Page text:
Romilly Saumarez Smith

‘Torch Garden’ pin brooch


Roman bronze pin set with 18 carat gold, silver and diamonds. 

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In 2011 Saumarez Smith started to buy bronze metal-detecting finds on eBay, then give them a new life by making them into pieces of jewellery. The result represents a new way of seeing and of working. Her book, Newfoundland, a collaboration with Verdi Yahooda, Nicola Barnacle and Daniel Edwards, includes photographs of the finds before and after their transformation. Built into the back board of the book is a compartment containing this brooch, a Roman bronze pin embellished for contemporary wear. The idea is to take once-common objects which have “lain hidden for hundreds of years, part of an unseen, underground world” and give them “a new-found life above ground, set into a new landscape.” Romilly spoke to The Financial Times in 2019 about how she found a different way to make art after being paralysed from the neck down thirteen years ago. She works through her ‘translators’, Lucie Gledhill, Laura Ngyou and Anna Wales, to realise her vision: “I am always aware of the organic nature of what we do, applauding the natural world that constantly does it better.”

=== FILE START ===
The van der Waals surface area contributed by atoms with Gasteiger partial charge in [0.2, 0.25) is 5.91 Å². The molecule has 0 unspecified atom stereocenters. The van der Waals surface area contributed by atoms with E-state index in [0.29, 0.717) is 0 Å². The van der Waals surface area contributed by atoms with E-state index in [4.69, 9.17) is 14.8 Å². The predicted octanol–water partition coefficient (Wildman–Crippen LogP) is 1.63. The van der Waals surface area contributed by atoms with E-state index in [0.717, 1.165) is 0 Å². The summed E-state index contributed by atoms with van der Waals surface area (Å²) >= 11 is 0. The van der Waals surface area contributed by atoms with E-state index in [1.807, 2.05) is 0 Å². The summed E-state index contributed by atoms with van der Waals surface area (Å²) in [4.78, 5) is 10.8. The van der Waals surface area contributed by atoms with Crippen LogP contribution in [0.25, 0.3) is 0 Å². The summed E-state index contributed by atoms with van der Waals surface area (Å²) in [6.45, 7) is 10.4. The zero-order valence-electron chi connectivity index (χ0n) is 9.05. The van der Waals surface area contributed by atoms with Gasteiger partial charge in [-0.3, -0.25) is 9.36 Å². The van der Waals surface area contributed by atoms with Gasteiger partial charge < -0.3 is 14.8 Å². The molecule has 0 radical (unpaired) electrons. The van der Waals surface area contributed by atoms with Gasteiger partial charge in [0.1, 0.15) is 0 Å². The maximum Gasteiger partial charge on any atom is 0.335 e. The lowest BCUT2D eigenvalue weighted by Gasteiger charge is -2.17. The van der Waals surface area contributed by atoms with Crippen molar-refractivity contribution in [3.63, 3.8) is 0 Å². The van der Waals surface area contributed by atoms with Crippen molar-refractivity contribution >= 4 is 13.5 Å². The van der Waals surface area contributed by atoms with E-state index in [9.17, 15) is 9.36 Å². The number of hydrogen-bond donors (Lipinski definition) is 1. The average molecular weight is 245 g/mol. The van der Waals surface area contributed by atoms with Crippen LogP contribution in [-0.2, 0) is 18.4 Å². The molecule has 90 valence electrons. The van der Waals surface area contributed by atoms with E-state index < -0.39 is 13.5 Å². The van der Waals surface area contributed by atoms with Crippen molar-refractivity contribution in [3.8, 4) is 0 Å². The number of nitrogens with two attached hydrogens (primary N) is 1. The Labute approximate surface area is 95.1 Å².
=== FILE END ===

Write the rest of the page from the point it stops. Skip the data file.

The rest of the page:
Newfoundland, 2016, Romilly Saumarez Smith, Verdi Yahooda, Nicola Barnacle and Daniel Edwards

The Goldsmiths’ Centre’s Creative Links Online: Working Successfully with Found Objects

The Goldsmiths’ Centre’s Creative Links talks series: Mudlarking: Discovering Metal and other Finds along the River Thames